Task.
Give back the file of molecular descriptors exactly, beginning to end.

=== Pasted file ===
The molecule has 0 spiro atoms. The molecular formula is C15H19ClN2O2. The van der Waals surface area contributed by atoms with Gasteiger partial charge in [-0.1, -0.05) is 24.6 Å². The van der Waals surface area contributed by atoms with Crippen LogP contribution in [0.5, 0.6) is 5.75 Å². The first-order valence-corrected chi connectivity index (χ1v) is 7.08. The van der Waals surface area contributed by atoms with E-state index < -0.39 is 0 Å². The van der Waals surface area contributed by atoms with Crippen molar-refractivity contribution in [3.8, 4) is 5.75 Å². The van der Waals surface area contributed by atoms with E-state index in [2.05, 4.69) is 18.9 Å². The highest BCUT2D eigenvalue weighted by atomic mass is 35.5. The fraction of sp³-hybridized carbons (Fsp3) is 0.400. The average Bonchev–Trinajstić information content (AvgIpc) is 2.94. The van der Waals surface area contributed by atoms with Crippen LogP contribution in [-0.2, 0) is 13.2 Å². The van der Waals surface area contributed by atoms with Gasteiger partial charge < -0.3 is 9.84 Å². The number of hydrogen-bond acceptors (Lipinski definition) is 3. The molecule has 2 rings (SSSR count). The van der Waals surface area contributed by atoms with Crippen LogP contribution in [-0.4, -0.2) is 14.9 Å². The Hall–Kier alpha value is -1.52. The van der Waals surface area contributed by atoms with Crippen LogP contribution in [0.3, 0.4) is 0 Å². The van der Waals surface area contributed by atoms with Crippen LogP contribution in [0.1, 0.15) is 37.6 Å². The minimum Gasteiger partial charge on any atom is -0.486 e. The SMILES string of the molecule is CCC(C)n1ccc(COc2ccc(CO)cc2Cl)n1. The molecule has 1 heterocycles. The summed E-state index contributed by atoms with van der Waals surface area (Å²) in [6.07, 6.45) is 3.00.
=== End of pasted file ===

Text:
The molecule has 0 spiro atoms. The molecular formula is C15H19ClN2O2. The van der Waals surface area contributed by atoms with Gasteiger partial charge in [-0.1, -0.05) is 24.6 Å². The van der Waals surface area contributed by atoms with Crippen LogP contribution in [0.5, 0.6) is 5.75 Å². The first-order valence-corrected chi connectivity index (χ1v) is 7.08. The van der Waals surface area contributed by atoms with E-state index < -0.39 is 0 Å². The van der Waals surface area contributed by atoms with Crippen molar-refractivity contribution in [3.8, 4) is 5.75 Å². The van der Waals surface area contributed by atoms with E-state index in [2.05, 4.69) is 18.9 Å². The highest BCUT2D eigenvalue weighted by atomic mass is 35.5. The fraction of sp³-hybridized carbons (Fsp3) is 0.400. The average Bonchev–Trinajstić information content (AvgIpc) is 2.94. The van der Waals surface area contributed by atoms with Crippen LogP contribution in [-0.2, 0) is 13.2 Å². The van der Waals surface area contributed by atoms with Gasteiger partial charge < -0.3 is 9.84 Å². The number of hydrogen-bond acceptors (Lipinski definition) is 3. The molecule has 2 rings (SSSR count). The van der Waals surface area contributed by atoms with Crippen LogP contribution in [-0.4, -0.2) is 14.9 Å². The Hall–Kier alpha value is -1.52. The van der Waals surface area contributed by atoms with Crippen LogP contribution in [0.3, 0.4) is 0 Å². The van der Waals surface area contributed by atoms with Crippen LogP contribution in [0.1, 0.15) is 37.6 Å². The minimum Gasteiger partial charge on any atom is -0.486 e. The SMILES string of the molecule is CCC(C)n1ccc(COc2ccc(CO)cc2Cl)n1. The molecule has 1 heterocycles. The summed E-state index contributed by atoms with van der Waals surface area (Å²) in [6.07, 6.45) is 3.00.